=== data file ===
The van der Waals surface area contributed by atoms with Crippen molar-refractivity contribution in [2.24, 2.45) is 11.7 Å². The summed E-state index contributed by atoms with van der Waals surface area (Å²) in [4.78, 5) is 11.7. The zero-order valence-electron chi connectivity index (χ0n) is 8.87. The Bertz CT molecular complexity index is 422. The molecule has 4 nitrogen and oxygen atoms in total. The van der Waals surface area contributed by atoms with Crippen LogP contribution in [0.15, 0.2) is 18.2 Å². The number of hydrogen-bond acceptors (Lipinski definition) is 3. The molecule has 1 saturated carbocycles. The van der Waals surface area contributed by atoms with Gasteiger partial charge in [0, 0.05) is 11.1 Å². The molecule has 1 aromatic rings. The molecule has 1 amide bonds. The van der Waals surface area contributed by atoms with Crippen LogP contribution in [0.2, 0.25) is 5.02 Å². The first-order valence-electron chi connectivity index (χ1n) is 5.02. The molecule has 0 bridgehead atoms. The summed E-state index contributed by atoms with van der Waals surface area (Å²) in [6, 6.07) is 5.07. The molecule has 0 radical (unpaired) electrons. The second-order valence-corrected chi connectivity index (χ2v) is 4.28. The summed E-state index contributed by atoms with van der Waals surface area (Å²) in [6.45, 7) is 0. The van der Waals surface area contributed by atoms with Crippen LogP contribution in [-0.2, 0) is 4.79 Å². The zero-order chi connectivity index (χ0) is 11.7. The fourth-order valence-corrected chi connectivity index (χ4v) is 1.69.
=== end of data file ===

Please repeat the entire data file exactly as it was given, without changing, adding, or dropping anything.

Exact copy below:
The van der Waals surface area contributed by atoms with Crippen molar-refractivity contribution in [2.24, 2.45) is 11.7 Å². The summed E-state index contributed by atoms with van der Waals surface area (Å²) in [4.78, 5) is 11.7. The zero-order valence-electron chi connectivity index (χ0n) is 8.87. The Bertz CT molecular complexity index is 422. The molecule has 4 nitrogen and oxygen atoms in total. The van der Waals surface area contributed by atoms with Crippen LogP contribution in [0.15, 0.2) is 18.2 Å². The number of hydrogen-bond acceptors (Lipinski definition) is 3. The molecule has 1 saturated carbocycles. The van der Waals surface area contributed by atoms with Gasteiger partial charge in [0, 0.05) is 11.1 Å². The molecule has 1 aromatic rings. The molecule has 1 amide bonds. The van der Waals surface area contributed by atoms with Crippen LogP contribution in [0.2, 0.25) is 5.02 Å². The first-order valence-electron chi connectivity index (χ1n) is 5.02. The molecule has 0 bridgehead atoms. The summed E-state index contributed by atoms with van der Waals surface area (Å²) in [6, 6.07) is 5.07. The molecule has 0 radical (unpaired) electrons. The second-order valence-corrected chi connectivity index (χ2v) is 4.28. The summed E-state index contributed by atoms with van der Waals surface area (Å²) in [6.45, 7) is 0. The van der Waals surface area contributed by atoms with Crippen LogP contribution in [-0.2, 0) is 4.79 Å². The zero-order chi connectivity index (χ0) is 11.7. The fourth-order valence-corrected chi connectivity index (χ4v) is 1.69.